Marlow also understood that by providing great medical service in a top-notch, clean facility would bring patients in from across the Delta. He admits they haven’t done everything right, but they’ve got more things right than wrong.
“If you build it, they’ll come, so we did things that were clean and neat and productive and gave good patient satisfaction,” said Marlow. “I remember having a social worker coming to me one day about fifteen years ago and I asked why her why she wanted to be a part of our NSMC team. She just looked at me and said, ‘when I look around, I see what’s happening and I want to be a part of it.’ I never forgot that.”
NSMC has grown immensely since Marlow’s first years involved with the facility. In addition to the main medical campus there is the Beacon Wellness Center, a 33,000 square foot facility that houses the Surgical Wing, Administration, The Sleep Center and a State of the Art work-out facility.
There’s also a diversified facility with services including a twenty-five bed Acute Care/Swingbed Critical Access Unit, sixty bed Skilled Nursing Facility, ten Bed Senior Care Unit, an Out-Patient Behavioral Health Clinic, Radiology Services, MRI, sixty-four Slice CT Scanner with Cardiac CTA Scan, Doppler, Emergency Room, Durable Medical Equipment, Lab Services, GI Lab, a wide range of Surgical and Outpatient Procedures, Sunflower Diagnostic Center, Cardiac Clinic, Nuclear Stress Testing and Sunflower Clinic that is open every day from 8:00 a.m. to midnight, Specialty Clinic offering Wound Care Services & Pediatric Sub-Specialist, Simply Sunflower—Gift, Flower, & Scrub Shoppe and Sunflower Med Spa.
NSMC partners with services, such as, Mississippi Sports Medicine & Mississippi Center for Advanced Medicine to bring specialist to the Mississippi Delta. NSMC is also putting together a five-year plan that includes more clinics and an assisted living complex.
On the education front, Ruleville is served by both the Sunflower Consolidated School District, North Sunflower Academy and Mississippi Delta Community College is a stone’s throw away in Moorhead as is Delta State University in Cleveland. Janet Ray, headmaster of NSA is grateful for the support of the Ruleville community.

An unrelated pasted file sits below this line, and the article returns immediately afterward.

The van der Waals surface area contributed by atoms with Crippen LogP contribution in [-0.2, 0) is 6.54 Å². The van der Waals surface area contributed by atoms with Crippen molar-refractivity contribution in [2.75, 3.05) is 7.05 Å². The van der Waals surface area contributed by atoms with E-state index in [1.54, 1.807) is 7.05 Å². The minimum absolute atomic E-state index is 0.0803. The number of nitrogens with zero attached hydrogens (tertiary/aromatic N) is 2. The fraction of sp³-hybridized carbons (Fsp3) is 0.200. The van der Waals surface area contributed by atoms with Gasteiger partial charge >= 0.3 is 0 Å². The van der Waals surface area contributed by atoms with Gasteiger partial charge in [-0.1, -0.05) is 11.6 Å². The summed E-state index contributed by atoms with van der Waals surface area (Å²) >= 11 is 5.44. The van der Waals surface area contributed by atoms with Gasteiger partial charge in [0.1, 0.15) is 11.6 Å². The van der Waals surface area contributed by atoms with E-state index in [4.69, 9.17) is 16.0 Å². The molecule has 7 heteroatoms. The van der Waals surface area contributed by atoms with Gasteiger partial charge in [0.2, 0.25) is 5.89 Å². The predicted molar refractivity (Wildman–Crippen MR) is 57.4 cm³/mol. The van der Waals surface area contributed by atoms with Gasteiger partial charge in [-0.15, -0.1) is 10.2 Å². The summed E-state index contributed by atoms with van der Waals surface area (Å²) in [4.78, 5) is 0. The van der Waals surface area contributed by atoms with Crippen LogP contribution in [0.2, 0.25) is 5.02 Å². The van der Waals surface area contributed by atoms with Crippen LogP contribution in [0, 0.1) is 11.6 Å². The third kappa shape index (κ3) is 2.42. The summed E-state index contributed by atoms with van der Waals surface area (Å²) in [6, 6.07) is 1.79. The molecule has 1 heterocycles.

“We’re a small, independent school and we try to maintain a small student to teacher ratio,” said Ray. “We focus on academics as well as athletics. Ruleville is such a benefit to our school because the patrons in Ruleville support our school in various ways. In turn, we try to work various festivals such as the Ruleville Roast. We try to be supportive of our local community.”
Ray enjoys having a restaurant such as The Pharm that brings a higher, fine dining option to the area. She also is grateful that North Sunflower Medical Center is close by as many of the parents of NSA students work there and NSMC provides needed basic and high-level medical services.
One Cleveland native who migrated to Ruleville is retired Delta State University professor, Elise Jenkins. Jenkins married her late husband Butch and moved to Ruleville to help him run Mississippi Police Supply. She has also been eager to contribute to the town by using her marketing background. Jenkins is instrumental in helping put together the Great Ruleville Roast, the town’s annual festival that was created fifty-four years ago. The event, sponsored by the Ruleville Chamber of Commerce, draws attendees from around the state as well as Alabama, Tennessee, Arkansas and Louisiana with the famed BBQ competition.
“One of the driving forces for the festival the past few years was when a group, including myself, John Paul Gates and Rob Marshall created a concept called the Delta BBQ Battle—our NASCAR version of BBQ. If you cook and participate in a Delta area contest, there is additional prize money to be won,” said Jenkins.
The Delta BBQ Battle now includes The Great Ruleville Roast, Octoberfest’s Mississippi Delta BBQ State Championship, Delta State and has recently added the Que on the Yazoo—a Greenwood event.
“This year we’ve added the Peavine Festival in Boyle,” said Jenkins. “Every year we are adding more teams. These are people that travel to your town and spend the night and buy food, gas, pay hotel bills. We pull from Biloxi, Arkansas, Tennessee, Alabama and Arkansas. When these teams come to our Delta communities to compete, they create a big economic impact.”